Tuesday, June 30, 2015

Sunday Sketch, 12x12

Port Madison...
....was once a harbor for the tall ships when they were shipping out milled lumber from the Northwest.  Now it is an upscale area of the island with little easy access.

My friend Mick and I went there on last Sunday's overcast afternoon looking for a little bit of color.  This scene was about a block and a half across the water and, while it did get back in this position several times, the boats were swinging around in the wind and tide.

We stood on a wobbly floating dock making it challenging to get down an intentional stroke of paint.  Much of what I tried to place would end swooping up like a duck's tail or get moved an inch or so in another place altogether.  For the mast lines I remember waiting and planning for just the right calm....but still they went in several times before being sort of right.

Remember I titled this a 'sketch'.

This second painting is one I found stuck in a box because I was dissatisfied with it.  It's from about seven years ago over on the Teanaway River and can see some different thinking going on and some experimentation in places.  It looks better than I thought it did at the time.

Speaking of experimentation, changing the colors on your palette can be liberating.  It makes us look and work differently, coming up with new color ideas.   I found a website that lists the palette colors of many well known artists, some historical and some current.  Some of my favorite artists are on this list which you can find HERE.

Cool Water, 12x16
Thanks for looking.  I will be back soon.

Friday, June 26, 2015

Summer Gazebo, 12x16

A Beautiful Day....
    .......some shade and an invitation to paint.  Oh, and a free lunch on top of it.

This was a 'no-brainer' to select as a painting and so terrific a subject that I think I smiled all the way through it.  Most of it was painted with the largest brush I carry with me, about an inch and a quarter wide.  Detail was with a smaller brush but still larger than you'd think.  Just using lots of paint and the corner of the brush can make surprisingly small bits of color.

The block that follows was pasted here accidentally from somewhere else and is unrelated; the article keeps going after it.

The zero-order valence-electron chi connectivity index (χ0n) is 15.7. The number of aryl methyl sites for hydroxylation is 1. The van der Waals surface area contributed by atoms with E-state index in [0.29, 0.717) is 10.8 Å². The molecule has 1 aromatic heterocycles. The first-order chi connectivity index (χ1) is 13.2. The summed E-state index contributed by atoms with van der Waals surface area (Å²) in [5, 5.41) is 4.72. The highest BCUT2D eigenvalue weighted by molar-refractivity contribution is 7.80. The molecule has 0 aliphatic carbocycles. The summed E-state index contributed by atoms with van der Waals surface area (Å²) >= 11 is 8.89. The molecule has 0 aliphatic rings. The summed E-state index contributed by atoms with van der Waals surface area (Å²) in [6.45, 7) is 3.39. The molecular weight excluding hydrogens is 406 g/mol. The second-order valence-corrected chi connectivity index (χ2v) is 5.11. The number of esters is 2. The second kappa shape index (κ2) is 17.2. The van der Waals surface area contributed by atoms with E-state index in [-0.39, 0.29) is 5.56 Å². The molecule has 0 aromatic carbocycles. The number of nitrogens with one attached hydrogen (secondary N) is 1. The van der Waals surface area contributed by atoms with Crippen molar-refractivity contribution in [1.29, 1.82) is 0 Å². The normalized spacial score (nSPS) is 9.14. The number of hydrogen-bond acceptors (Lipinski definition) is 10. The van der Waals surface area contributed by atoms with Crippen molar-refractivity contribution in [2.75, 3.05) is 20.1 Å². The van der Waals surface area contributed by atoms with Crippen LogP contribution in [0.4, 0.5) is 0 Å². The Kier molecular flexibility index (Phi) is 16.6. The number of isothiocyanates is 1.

The large brushes let me simplify the bigger shapes, preventing them from being too fussy.

Marilyn, owner of the property and my new friend, enjoyed watching it come together and invited me back to paint some spectacular flowers.  I love this time of the year.

Finished with the gazebo, we ate lunch and I had time for another smaller 10x12 piece which actually gave me more fits than the larger more detailed gazebo.  This is one of those that I'll have a revelatory moment over in about six months.  I'll likely slap myself on the head realizing what small adjustments would have made it work so much better.

Thanks for looking!

Tuesday, June 16, 2015

Hidden in the Studio

Docked Up, 10x12

I'm Cleaning the Studio.
......That may not sound like ground shaking news but I swear there was a rumble under my feet just now.  In doing so I've uncovered all kinds of paintings that didn't get posted or shared.  Some I tossed aside because they missed the mark and I couldn't figure out why.  After finding them and looking with a fresh eye it took about three minutes to 'add the touches' that moved them from acceptable to downright interesting.  I'm posting a few.

Before I do, however, I know another artist who has also recently culled through his work and found some treasures.  Dan Corey, terrific painter and inspired colorist, is selling a bunch of quality paintings at ridiculously low prices.  Dan is a big shape and color person, simplifying landscape to just the essentials.  I like that.  Paintings from 12x16 to 24x30.  Over 100 paintings.!  Very much worth a look at his Facebook page HERE.
Here is just one 20x24....awesome, huh?

Back to my finds.....
The first one has hung around the studio being moved from box to box.  I threw it away at least four times and it snuck back in.  This was so easy to fix once my brain kicked in.  Just tying together the blue zig zag in the water and some branch variations.

Fallen, 10x12
Here is this one from a valley in Montana.  I didn't do anything to this one to 'doctor' it.   It's got some good things in it.  Another 10x12.

Homestead, 10x12
And a last one for today.  This is a gift for a friend who has ties to this place.  The photo is a little off color wise but you get the idea.

For a Friend, 10x12

Thanks for looking.  Be back with you in about a week....got an errand to run.

Sunday, June 14, 2015

Lilies, 16x20

.....I came downstairs barely awake and at the landing noticed yellow lilies blooming.  Truthfully, it was about the sixth day I had noticed them, always with the thought that 'Ya know...I should really paint those one of these days.'